‘What is non-renal lupus?’: Bridging the patient, provider communication gap
When addressing symptoms of non-renal lupus, there is often a disconnect between the rheumatologist’s focus on inflammation-related symptoms and the patient’s need to improve fatigue and pain, according to a presenter here.
“What [rheumatology providers] mean by non-renal lupus is not what our patients mean,” Michelle A. Petri, MD, MPH, director of the Johns Hopkins Lupus Center, told attendees at the 2021 Congress of Clinical Rheumatology-West. “What do you and I mean? We mean the classic signs and symptoms of lupus, the ones related to autoimmunity, that we can put on our disease activity indices. I mean skin rash, active joint disease and serositis.
“But that is not what our patients mean,” she said. “They mean the non-inflammatory symptoms, the chronic fatigue, chronic pain, brain fog, insomnia, anxiety and depression.”
During her presentation, Petri shared data from what she believes is the “most important paper in 2019,” in which Pisetsky and colleagues from the Duke University Medical Center developed a new disease model for lupus specifically intended to address this disparity between patient and provider. In their review article published in Arthritis Care & Research, Pisetsky and colleagues established two subtypes of lupus: Type 1, which includes classic symptoms of lupus able to measured and evaluated by laboratory testing, and Type 2, which features common complaints of fatigue, insomnia and depression.
“The researchers did something I thought was so instrumental in helping us in our discussion with patients,” Petri said. “The mistake I was making was telling the patient that the ‘Type 2’ complaints were not from their lupus; the patients thought that meant that I was dismissing them because often the patient thinks that anything that happens to them must be from their lupus.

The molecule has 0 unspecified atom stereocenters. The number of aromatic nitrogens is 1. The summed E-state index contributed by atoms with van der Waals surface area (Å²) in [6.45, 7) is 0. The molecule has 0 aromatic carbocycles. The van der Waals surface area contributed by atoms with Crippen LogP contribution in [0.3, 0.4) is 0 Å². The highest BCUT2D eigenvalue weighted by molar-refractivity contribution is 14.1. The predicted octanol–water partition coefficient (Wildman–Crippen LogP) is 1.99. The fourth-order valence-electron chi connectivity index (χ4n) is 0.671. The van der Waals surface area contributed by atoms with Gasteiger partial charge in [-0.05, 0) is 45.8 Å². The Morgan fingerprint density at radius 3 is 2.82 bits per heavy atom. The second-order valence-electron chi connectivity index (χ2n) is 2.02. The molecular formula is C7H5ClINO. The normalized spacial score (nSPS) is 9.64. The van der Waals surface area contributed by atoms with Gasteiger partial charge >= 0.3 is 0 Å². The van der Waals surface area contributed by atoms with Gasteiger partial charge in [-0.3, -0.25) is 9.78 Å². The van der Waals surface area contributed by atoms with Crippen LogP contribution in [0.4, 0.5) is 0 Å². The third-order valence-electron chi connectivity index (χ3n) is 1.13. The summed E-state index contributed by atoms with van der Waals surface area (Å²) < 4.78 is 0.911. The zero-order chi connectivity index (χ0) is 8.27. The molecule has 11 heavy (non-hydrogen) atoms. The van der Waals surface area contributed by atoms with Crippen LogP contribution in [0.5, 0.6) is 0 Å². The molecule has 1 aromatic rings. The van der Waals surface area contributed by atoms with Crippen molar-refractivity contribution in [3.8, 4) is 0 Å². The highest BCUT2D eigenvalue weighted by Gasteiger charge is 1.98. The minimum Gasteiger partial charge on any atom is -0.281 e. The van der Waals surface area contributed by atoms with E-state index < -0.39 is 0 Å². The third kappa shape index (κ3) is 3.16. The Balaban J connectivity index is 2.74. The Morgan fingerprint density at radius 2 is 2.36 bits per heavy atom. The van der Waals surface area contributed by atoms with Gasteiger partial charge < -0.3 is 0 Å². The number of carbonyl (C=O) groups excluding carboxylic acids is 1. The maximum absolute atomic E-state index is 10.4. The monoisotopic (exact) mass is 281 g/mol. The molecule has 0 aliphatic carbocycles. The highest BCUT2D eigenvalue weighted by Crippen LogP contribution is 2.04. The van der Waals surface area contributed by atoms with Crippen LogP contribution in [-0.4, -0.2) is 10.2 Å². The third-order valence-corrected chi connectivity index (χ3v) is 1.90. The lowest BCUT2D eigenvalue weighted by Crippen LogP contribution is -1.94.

“By calling them ‘Type 2’ symptoms and explaining that these are not from inflammation — and therefore will not be helped by our lupus drugs — [the model] gets rid of any patient communication issue where they think we are ignoring them,” Petri said.
Of course, after establishing separate groups, the next step is to take the Type 2 complaints and attempt to “rule out” secondary causes for these symptoms.
“Let’s start out with chronic fatigue, which is the most frequent patient complaint,” Petri said. “It is important to rule out secondary causes of fatigue — especially in lupus — such as hypothyroidism, anemia and obstructive sleep apnea because some of our patients have become very obese.”
The next common complaint is muscle pain, and providers should rule out hypothyroidism and myositis as possible causes. However, Petri also noted that “probably a third of lupus patients have fibromyalgia,” which can be managed with tai chi, exercise and several FDA-approved therapies.
Regarding complaints of anxiety and depression: “Again, this can be a point of a communication issue,” Petri said. “Because if you say to the patient ‘we need to treat your depression,’ often the patient believes you are ignoring them. I would like to have a thirdparty approach depression, which means a referral to psychiatry and often to psychology as well.”
For patients complaining about brain fog, Petri noted that “brain fog is not a cognitive impairment, which means that something is wrong 24/7.
“If you think that is the case, send the patient to the psychologist for formal cognitive function testing,” she added. “However, one of the most common attributes or associates of cognitive impairment turns out to be depression, so again, depression needs to be treated.”